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[Xen-devel] Netchannel2 low-level ring protocol

A couple of people have asked about using the low-level netchannel2
ring protocol in other device classes.  For their benefit, here's a
quick summary of how it works.

The ring protocol itself is fairly straightforward.  A ring pair
consists of:

-- A power-of-two set of consumer pages.
-- A power-of-two set of producer pages.
-- A single control page, which contains the ring indexes and so
-- An event channel port which is used for notifications.

The consumer pages for one end of the ring will be the producer pages
for the other end.  All of the rings are allocated by the
frontend-like end of the ring, and will be mapped into the
backend-like end.  For the master ring, the grant references and event
channel references are communicated through xenstore in the usual way.
Bypass rings are then negotiated over the master ring.

A message transmitted on one of these rings consists of an 8-bit type,
8 bits of flags, and some bytes of payload.  The entire message must
be a multiple of eight bytes, and the payload should be padded to the
appropriate size.  It can wrap around the end of the ring, but a
single message cannot be larger than the size of the ring.

Each ring is a two-pointer ring buffer, with two event pointers in the
same style as the existing netchannel1 ring pointers.  An endpoint is
expected to notify its peer over the event channel whenever it moves a
data pointer over the matching event pointer (so if you move the
producer pointer past the producer event pointer you need to notify
your peer).

rings.c contains a bunch of functions for manipulating the rings.  The
most important, if you're looking to use this ring protocol, are:

Sending messages:

-- nc2_send_message() -- This copies a message to the ring, but
   doesn't update the producer pointer.  The message is therefore not
   available to the other end (so you can send a batch of messages and
   make them visible in one go, which makes scheduling a bit easier).

-- nc2_flush_ring() -- Update the producer pointer following a batch
   of messages.  All of the messages queued up with nc2_send_message()
   are made available to the other end.  Returns 1 if you need to
   notify the remote, and 0 otherwise.

-- nc2_can_send_payload_bytes() -- Check whether there's space on the
   producer ring to send a message of a given size.

-- nc2_reserve_payload_bytes() -- Reserve space on the ring for a
   given message.  Calling this is entirely optional, but it can
   sometimes be helpful to avoid getting an error at an inconvenient

Receiving messages is a little bit more low-level.  The user is
expected to implement their own message loop in a tasklet or some such
which copies incoming messages out of the ring and into local storage
before processing them (for netchannel2, this is done in nc2_poll()).
There are a couple of helpers for this:

-- nc2_copy_from_ring() -- Copy bytes from the ring into a local

-- nc2_final_check_for_messages() -- Check whether there are any
   unconsumed messages, and set a producer event so that we get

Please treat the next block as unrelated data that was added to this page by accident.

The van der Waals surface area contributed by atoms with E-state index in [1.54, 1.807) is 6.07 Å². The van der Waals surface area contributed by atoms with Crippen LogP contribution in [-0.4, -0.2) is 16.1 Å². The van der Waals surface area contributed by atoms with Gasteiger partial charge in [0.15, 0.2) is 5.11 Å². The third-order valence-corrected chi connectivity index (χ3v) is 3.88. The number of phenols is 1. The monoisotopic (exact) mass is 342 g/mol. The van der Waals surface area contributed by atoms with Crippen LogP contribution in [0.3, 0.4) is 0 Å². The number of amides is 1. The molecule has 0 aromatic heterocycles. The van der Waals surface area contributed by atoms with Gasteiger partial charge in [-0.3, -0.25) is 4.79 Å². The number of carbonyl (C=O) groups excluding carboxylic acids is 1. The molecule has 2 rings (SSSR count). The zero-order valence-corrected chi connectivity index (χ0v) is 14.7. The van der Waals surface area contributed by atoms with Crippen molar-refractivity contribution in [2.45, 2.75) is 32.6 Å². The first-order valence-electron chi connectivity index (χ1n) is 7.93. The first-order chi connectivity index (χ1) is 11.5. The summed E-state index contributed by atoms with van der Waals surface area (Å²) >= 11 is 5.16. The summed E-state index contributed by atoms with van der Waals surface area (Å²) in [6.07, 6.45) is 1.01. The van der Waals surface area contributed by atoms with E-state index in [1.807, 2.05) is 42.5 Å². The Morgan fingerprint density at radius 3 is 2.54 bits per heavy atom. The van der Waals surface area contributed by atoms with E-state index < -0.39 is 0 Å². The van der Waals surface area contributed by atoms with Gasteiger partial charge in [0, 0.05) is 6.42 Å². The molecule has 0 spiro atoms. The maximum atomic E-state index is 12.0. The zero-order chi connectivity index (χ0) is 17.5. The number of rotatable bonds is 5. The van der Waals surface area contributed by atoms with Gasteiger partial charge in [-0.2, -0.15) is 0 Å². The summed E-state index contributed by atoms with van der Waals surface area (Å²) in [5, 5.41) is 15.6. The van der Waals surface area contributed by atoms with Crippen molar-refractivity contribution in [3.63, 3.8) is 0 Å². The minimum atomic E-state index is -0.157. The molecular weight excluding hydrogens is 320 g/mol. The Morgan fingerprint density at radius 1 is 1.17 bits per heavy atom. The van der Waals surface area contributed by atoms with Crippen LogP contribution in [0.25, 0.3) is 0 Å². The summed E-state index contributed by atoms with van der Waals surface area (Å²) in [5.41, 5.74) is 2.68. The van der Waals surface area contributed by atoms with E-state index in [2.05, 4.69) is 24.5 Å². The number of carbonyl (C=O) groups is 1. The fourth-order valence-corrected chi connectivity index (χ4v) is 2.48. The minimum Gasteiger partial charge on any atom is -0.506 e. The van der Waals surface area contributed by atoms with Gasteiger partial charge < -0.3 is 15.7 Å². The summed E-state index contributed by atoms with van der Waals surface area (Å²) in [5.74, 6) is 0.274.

notified when new ones are produced.

-- nc2_finish_messages() -- Tell the other end we've finished with the
   messages it sent, and update the consumer pointers.  Returns 1 if
   you need to notify the remote, or 0 otherwise.  This could be
   combined with nc2_final_check_for_messages(), but splitting them
   out made things a bit clearer.

The main downside of this scheme, compared to netchannel1-style rings,
is that it's hard to guarantee that there's space on the ring for
response messages.  This means that, when a domain receives a message,
it may need to buffer up the acknowledgement (assuming that the
message requires an ACK).  That in turn means that the number of
outstanding messages of any given type needs to be bounded somehow (to
avoid potentially requiring an infinite amount of memory).  The
higher-level protocol is responsible for doing this.

(netchannel1 doesn't have this problem, because the space used for
sending the message can later be used to send its response.  This
implicitly limits the number of outstanding messages to the size of
the ring.)

You also have to be a little bit careful that the frontend can't
consume unbounded amounts of high-priority CPU in the backend (and
vice-versa, if you're allowing untrusted backends, e.g. for bypass
rings).  There are two components to this:

-- The interrupt needs to be disabled when you're not expecting it to
   fire, so that the peer can't just sit and spin calling
   notify_remote_via_irq() and make you spin in an interrupt handler.

-- There needs to be some kind of rate-limiting on actual requests.
   If the protocol *only* exposes real hardware, it's likely that
   physical limitations will be sufficient.  If it occasionally
   processes a request without going to the hardware (e.g. interdomain
   traffic, error cases) then you need to be a little bit careful.

These problems aren't really specific to the ring protocol used (it's
a general weakness of putting backends in domains rather than in the
hypervisor), but they're still worth bearing in mind.


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